MEPS - Vol. 551 - FEATURE ARTICLE

Shadowgraph images of potential gelatinous zooplankton models (top: salp; bottom: cestid ctenophore) and corresponding larval fish mimics (top: bothid larva; bottom: leptocephalus larva).

Greer AT, Woodson CB, Guigand CM, Cowen RK

 

Larval fishes utilize Batesian mimicry as a survival strategy in the plankton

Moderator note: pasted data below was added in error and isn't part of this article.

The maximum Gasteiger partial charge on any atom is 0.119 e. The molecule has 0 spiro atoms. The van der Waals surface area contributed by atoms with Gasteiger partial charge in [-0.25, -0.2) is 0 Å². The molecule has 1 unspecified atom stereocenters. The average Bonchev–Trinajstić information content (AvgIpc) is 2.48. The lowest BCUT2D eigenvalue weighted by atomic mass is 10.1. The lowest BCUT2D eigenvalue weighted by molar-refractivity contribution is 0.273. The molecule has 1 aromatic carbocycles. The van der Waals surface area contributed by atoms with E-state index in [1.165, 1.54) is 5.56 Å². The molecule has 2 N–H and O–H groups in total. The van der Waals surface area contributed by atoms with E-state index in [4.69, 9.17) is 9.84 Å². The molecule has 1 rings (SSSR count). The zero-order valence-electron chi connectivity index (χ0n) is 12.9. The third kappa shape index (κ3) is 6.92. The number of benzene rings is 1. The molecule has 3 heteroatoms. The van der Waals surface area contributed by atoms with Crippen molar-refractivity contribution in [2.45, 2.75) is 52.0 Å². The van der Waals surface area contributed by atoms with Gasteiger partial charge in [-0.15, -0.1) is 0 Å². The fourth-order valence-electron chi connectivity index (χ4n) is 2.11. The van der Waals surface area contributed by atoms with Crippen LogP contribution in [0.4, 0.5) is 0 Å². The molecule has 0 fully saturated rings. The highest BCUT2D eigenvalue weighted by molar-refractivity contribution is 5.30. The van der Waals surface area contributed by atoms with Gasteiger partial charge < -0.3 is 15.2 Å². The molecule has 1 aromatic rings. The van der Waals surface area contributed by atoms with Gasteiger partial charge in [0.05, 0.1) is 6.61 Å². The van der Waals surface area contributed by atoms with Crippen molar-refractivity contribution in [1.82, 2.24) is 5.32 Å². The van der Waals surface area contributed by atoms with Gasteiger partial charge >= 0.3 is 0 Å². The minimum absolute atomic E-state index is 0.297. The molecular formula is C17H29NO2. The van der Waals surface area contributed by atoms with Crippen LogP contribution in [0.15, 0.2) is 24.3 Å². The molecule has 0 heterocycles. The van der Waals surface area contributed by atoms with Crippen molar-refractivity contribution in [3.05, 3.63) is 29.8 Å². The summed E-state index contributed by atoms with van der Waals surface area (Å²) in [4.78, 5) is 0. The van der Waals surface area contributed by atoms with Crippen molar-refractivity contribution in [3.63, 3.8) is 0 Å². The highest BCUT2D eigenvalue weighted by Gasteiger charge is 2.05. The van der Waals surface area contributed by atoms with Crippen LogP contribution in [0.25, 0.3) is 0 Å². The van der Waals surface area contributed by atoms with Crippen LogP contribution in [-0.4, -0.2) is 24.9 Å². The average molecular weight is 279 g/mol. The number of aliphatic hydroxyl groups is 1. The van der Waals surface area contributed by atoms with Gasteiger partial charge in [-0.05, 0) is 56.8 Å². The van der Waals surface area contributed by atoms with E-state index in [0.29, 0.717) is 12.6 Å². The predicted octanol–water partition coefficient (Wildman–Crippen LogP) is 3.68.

Batesian mimicry, often thought to encompass some of the most compelling examples of natural selection, occurs when an otherwise palatable mimic receives protection from predators by resembling a distasteful or noxious model that is often relatively abundant. Using new evidence from in situ imaging and simulation modeling, Greer and colleagues explore the idea that certain behaviors and complex morphological features described for many different groups of larval fishes evolved at least in part through Batesian mimicry of less palatable gelatinous organisms. These findings have broad implications for our understanding of fish population dynamics and emphasize the need to describe the abundances of multiple taxonomic groups, their behavioral interactions, and how brief predator-prey encounters may scale up to affect populations.

 

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